With the COVID-19 pandemic that is currently sweeping the globe, it can be easy to feel like the world has stopped. Unfortunately, that is not the case, and circumstances still arise that need to be attended to. Dental emergencies, for instance, are a tricky issue. Extreme pain or the loss of a tooth just can’t wait to be fixed regardless of the pandemic situation. So how does one deal with a dental emergency during COVID-19? Keep reading to learn more.
The coronavirus is a respiratory illness spread through the air in droplets that are released when we breathe, cough, or sneeze. If the virus in these droplets lands on another person or are is inhaled, that person might get sick. To prevent the spread of the disease, most public places have been practicing social distancing and mask-wearing. Wearing a mask while getting dental treatment isn’t possible, so how can you protect yourself and still get the care you need?
Suppose you have recently been scheduled to have an elective procedure or routine cleaning. In this case, due to COVID, your dentist may ask you to reschedule or postpone until the virus has cleared up. To slow the spread of the virus, many facilities are opting to defer these non-urgent procedures and treating emergency issues only. This eliminates crowds in the waiting room, as well as the risk to receptionists and hygienists.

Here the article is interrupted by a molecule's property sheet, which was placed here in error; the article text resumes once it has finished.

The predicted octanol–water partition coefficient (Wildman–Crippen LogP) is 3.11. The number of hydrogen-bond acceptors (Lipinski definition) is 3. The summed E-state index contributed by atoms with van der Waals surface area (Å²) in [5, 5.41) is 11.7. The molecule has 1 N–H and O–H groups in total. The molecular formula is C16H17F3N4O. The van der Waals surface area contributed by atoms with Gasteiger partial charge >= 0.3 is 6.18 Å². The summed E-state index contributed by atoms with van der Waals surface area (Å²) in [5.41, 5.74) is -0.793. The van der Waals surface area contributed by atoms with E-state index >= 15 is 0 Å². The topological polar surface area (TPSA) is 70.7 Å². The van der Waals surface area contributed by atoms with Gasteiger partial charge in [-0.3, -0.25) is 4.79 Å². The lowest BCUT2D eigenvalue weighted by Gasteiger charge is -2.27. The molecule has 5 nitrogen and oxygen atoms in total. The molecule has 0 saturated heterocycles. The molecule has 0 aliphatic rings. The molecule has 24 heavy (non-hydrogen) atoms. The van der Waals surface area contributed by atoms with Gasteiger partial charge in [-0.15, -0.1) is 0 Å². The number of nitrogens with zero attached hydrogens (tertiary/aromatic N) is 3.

If you do have a dental emergency, you might be asked to go through screenings to ensure the safety of the staff and yourself. Here is what you can expect.
- Call the dentist first. On the phone, you’ll be asked to report any COVID-19 symptoms or positive test results. You may be asked to delay a dental visit until after your isolation period has ended.
- If you have no symptoms, you’ll go through phone triage. You’ll have to describe your dental symptoms and be attended to according to the level of your emergency needs.
- When you arrive at the facility, keep visitors to a minimum. You and anyone who comes with you will need to wear a mask and possibly undergo screening for COVID symptoms, including fever. There will be hygiene stations for handwashing with soap or sanitizer.
- You will have to remove your mask at your appointment, but your dentist and hygienist will wear one. After the treatment is over, you’ll have to put your mask back on as you leave.
Facing a dental emergency during the COVID-19 pandemic is definitely a challenge. By observing proper safety requirements, though, an urgent trip to the dentist doesn’t have to be scary. If you need emergency dental assistance, please contact Newton Dental Associates for help.